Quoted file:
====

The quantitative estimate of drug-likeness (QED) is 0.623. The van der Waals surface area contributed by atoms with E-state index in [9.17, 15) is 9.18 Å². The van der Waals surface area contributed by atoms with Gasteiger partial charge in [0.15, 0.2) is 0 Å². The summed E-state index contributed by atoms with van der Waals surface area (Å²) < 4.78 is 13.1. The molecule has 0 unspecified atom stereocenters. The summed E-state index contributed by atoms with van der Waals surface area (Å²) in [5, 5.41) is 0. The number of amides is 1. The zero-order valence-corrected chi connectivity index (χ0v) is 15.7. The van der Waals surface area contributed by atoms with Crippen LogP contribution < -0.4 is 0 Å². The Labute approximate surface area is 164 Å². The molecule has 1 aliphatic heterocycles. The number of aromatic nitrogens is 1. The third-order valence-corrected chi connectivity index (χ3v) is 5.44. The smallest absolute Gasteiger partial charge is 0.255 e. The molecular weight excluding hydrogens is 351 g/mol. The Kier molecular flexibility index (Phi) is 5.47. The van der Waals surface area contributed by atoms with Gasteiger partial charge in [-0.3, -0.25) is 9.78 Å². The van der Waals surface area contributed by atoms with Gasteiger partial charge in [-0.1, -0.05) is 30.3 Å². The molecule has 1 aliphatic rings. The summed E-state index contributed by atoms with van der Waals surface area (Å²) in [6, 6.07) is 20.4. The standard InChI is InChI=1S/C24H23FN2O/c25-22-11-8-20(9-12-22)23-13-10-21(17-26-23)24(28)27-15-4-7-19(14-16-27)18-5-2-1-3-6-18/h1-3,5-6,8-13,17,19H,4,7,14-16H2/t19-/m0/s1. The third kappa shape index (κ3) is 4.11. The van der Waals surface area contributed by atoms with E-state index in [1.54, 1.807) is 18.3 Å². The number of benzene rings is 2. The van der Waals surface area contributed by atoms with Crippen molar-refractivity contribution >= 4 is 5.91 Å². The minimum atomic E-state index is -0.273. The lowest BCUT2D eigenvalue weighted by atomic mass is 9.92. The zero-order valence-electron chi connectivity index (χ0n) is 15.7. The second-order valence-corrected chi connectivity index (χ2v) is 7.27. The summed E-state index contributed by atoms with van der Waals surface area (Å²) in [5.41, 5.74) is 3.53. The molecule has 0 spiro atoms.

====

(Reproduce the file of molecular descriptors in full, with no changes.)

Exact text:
The quantitative estimate of drug-likeness (QED) is 0.623. The van der Waals surface area contributed by atoms with E-state index in [9.17, 15) is 9.18 Å². The van der Waals surface area contributed by atoms with Gasteiger partial charge in [0.15, 0.2) is 0 Å². The summed E-state index contributed by atoms with van der Waals surface area (Å²) < 4.78 is 13.1. The molecule has 0 unspecified atom stereocenters. The summed E-state index contributed by atoms with van der Waals surface area (Å²) in [5, 5.41) is 0. The number of amides is 1. The zero-order valence-corrected chi connectivity index (χ0v) is 15.7. The van der Waals surface area contributed by atoms with Crippen LogP contribution < -0.4 is 0 Å². The Labute approximate surface area is 164 Å². The molecule has 1 aliphatic heterocycles. The number of aromatic nitrogens is 1. The third-order valence-corrected chi connectivity index (χ3v) is 5.44. The smallest absolute Gasteiger partial charge is 0.255 e. The molecular weight excluding hydrogens is 351 g/mol. The Kier molecular flexibility index (Phi) is 5.47. The van der Waals surface area contributed by atoms with Gasteiger partial charge in [-0.3, -0.25) is 9.78 Å². The van der Waals surface area contributed by atoms with Gasteiger partial charge in [-0.1, -0.05) is 30.3 Å². The molecule has 1 aliphatic rings. The summed E-state index contributed by atoms with van der Waals surface area (Å²) in [6, 6.07) is 20.4. The standard InChI is InChI=1S/C24H23FN2O/c25-22-11-8-20(9-12-22)23-13-10-21(17-26-23)24(28)27-15-4-7-19(14-16-27)18-5-2-1-3-6-18/h1-3,5-6,8-13,17,19H,4,7,14-16H2/t19-/m0/s1. The third kappa shape index (κ3) is 4.11. The van der Waals surface area contributed by atoms with E-state index in [1.54, 1.807) is 18.3 Å². The number of benzene rings is 2. The van der Waals surface area contributed by atoms with Crippen molar-refractivity contribution >= 4 is 5.91 Å². The minimum atomic E-state index is -0.273. The lowest BCUT2D eigenvalue weighted by atomic mass is 9.92. The zero-order valence-electron chi connectivity index (χ0n) is 15.7. The second-order valence-corrected chi connectivity index (χ2v) is 7.27. The summed E-state index contributed by atoms with van der Waals surface area (Å²) in [5.41, 5.74) is 3.53. The molecule has 0 spiro atoms.